Three major automakers are expected at a White House event tomorrow to announce a voluntary agreement to increase electric vehicle sales by decade’s end, according to multiple sources.
General Motors Co.; Ford Motor Co.; and Stellantis NV, the company formerly known as Fiat Chrysler, will commit to 40% to 50% electrified vehicle sales by 2030.
The Biden administration is aiming to announce the goal alongside updated clean car standards, though sources said the long-anticipated tailpipe rules may be released Friday instead (Climatewire, July 27).
While the three companies have separately set goals to achieve more than 40% EV sales by 2030, sources said the White House is aiming to project a united front with the auto industry and the union representing a significant chunk of its workers, the United Auto Workers.
UAW spokesman Brian Rothenberg said his group is “still in discussions” with the White House but is planning to release a statement soon.
According to the Alliance for Automotive Innovation, the auto industry has committed to investing more than $330 billion in electric vehicle expansion by 2025, including plug-in hybrid, battery and fuel cell EVs.
Earlier this year, GM set a goal to phase out all gasoline passenger car and truck sales by 2035. In July, Stellantis said electric vehicles would account for more than 40% of sales in North America and 70% in Europe by 2030.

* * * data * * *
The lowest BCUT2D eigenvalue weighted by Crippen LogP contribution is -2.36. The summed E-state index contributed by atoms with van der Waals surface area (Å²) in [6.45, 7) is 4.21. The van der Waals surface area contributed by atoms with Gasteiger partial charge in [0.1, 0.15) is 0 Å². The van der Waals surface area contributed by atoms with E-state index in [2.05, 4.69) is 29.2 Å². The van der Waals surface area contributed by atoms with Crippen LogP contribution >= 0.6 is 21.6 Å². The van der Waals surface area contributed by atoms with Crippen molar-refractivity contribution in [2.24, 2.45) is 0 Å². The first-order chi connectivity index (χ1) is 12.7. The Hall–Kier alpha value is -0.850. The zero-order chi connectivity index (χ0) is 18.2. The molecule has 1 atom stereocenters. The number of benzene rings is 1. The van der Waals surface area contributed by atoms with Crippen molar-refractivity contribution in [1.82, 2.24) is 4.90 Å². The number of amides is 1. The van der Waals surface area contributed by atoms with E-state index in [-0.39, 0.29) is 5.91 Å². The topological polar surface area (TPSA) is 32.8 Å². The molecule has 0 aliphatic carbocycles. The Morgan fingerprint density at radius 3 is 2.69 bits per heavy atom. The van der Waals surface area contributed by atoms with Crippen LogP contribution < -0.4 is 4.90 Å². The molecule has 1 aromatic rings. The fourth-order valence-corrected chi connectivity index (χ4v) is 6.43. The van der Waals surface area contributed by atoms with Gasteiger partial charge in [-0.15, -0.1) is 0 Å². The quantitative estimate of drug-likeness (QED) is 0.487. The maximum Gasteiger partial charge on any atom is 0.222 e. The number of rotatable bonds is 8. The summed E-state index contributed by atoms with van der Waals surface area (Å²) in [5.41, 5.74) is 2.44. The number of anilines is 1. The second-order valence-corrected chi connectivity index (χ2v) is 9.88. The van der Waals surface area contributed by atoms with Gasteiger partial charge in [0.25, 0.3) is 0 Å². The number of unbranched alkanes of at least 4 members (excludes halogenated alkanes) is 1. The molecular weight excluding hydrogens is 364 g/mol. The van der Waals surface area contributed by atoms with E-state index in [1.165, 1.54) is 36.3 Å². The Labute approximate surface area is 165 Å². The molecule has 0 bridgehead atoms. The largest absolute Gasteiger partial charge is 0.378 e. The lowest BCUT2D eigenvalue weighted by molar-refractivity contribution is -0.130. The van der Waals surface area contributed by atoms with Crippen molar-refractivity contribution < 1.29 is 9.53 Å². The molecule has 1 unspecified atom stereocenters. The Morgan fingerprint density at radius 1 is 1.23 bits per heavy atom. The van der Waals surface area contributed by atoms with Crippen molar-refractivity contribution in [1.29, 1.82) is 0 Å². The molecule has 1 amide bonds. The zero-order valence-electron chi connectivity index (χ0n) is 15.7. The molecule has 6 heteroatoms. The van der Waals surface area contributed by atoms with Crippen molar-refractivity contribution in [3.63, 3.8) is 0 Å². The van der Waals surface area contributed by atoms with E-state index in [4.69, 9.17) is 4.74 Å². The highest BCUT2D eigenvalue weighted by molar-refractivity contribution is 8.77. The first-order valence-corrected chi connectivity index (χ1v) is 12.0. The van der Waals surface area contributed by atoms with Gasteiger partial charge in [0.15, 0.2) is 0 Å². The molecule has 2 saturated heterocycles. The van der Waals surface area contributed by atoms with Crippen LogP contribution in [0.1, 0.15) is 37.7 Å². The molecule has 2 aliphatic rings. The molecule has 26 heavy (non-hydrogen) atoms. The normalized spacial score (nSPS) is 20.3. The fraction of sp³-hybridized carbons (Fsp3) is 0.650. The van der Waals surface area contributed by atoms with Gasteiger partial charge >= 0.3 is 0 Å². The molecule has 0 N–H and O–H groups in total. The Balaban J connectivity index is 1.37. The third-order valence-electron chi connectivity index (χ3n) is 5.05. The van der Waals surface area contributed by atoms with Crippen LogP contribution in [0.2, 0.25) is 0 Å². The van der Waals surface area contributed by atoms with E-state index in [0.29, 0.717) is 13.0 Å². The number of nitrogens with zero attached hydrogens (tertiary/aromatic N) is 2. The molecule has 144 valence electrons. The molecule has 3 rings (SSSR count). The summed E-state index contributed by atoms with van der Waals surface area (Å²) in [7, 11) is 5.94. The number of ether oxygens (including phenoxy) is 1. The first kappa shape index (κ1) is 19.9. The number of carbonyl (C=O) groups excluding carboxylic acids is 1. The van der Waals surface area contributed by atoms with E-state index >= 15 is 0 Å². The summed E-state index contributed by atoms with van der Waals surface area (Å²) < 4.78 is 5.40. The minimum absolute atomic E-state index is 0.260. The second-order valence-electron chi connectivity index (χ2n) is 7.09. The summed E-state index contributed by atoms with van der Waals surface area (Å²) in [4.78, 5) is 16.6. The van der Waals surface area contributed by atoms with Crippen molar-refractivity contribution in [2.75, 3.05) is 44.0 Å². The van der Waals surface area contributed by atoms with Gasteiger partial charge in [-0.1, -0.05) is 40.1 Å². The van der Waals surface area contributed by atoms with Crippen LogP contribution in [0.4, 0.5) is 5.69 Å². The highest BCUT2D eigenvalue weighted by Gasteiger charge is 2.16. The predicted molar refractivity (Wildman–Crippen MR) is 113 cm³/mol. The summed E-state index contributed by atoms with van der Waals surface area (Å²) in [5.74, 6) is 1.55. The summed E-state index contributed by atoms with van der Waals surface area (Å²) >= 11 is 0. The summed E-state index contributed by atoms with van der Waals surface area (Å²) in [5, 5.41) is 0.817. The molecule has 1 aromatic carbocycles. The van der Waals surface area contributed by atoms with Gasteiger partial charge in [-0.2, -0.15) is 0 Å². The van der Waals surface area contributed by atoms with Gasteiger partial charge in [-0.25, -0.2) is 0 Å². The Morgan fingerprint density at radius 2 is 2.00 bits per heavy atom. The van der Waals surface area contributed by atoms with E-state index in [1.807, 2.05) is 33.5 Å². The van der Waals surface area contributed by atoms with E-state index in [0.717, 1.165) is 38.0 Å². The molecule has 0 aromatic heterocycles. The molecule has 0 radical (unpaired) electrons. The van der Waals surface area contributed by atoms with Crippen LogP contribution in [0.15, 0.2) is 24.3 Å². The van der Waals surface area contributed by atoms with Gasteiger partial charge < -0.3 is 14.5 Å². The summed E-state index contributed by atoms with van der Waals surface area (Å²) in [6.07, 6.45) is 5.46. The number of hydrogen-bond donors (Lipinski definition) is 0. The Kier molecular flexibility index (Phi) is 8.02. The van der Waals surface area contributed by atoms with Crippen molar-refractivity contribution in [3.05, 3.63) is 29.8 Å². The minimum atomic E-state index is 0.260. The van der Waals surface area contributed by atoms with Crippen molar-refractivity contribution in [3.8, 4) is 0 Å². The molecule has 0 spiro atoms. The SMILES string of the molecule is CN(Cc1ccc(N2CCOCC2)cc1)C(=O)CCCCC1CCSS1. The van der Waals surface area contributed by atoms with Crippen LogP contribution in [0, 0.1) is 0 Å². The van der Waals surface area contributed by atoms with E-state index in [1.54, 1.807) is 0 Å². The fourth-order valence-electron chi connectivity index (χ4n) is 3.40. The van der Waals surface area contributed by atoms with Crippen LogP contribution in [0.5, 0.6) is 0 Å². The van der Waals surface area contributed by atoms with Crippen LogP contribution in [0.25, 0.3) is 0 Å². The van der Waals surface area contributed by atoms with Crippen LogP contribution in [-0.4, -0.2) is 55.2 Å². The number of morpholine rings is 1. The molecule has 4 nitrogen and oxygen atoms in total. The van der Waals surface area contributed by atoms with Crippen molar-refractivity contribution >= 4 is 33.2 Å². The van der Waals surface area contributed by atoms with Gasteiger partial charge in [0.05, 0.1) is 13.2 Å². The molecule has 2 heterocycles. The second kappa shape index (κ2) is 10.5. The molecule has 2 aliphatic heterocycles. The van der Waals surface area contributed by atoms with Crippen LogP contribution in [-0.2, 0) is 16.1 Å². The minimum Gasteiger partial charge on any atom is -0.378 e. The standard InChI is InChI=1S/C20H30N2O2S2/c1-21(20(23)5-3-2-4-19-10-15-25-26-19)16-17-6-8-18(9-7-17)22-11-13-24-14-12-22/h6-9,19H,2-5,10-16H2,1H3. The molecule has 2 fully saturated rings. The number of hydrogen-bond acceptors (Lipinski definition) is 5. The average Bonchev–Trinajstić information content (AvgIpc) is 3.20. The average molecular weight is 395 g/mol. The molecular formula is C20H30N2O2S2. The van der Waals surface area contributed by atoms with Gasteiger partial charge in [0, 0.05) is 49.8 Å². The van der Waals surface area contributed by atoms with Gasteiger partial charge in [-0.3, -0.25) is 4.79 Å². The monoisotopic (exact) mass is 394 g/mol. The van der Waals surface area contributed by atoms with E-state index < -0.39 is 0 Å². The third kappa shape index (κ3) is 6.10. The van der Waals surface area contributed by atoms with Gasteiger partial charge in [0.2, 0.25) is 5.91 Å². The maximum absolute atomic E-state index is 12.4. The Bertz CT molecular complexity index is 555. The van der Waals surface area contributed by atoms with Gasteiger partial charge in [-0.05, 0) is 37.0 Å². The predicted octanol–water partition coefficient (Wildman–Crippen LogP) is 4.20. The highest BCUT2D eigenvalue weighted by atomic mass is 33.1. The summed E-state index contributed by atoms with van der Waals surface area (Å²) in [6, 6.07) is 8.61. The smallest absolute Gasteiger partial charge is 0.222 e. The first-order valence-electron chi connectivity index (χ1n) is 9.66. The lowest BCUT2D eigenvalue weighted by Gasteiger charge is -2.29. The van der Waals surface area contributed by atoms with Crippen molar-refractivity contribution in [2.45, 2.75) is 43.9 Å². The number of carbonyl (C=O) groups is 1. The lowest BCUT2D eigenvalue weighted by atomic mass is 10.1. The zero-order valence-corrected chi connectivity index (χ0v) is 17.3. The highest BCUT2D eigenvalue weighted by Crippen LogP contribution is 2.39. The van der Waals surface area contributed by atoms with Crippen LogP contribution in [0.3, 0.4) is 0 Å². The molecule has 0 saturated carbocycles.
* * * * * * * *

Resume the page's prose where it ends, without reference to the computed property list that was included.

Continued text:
And Ford announced that at least 40% of its global sales will be electric by 2030.
“Also, you may have heard our CEO Jim Farley say Wednesday that customer reaction to EVs so far is exceeding our expectations, and we’re going to stay ahead of customer demand,” Ford spokesperson Melissa Miller said in an email.
The White House’s announcement comes as states and some of the world’s leading governments take far more aggressive efforts to phase out internal combustion engines. California and Massachusetts have committed to ending the sale of gas-powered vehicles by 2035, with at least 11 other states considering following suit. The European Union has also proposed banning the sale of gas engines by 2035, which is a necessary step to stave off catastrophic warming, according to an International Energy Agency report released this week (Climatewire, May 18).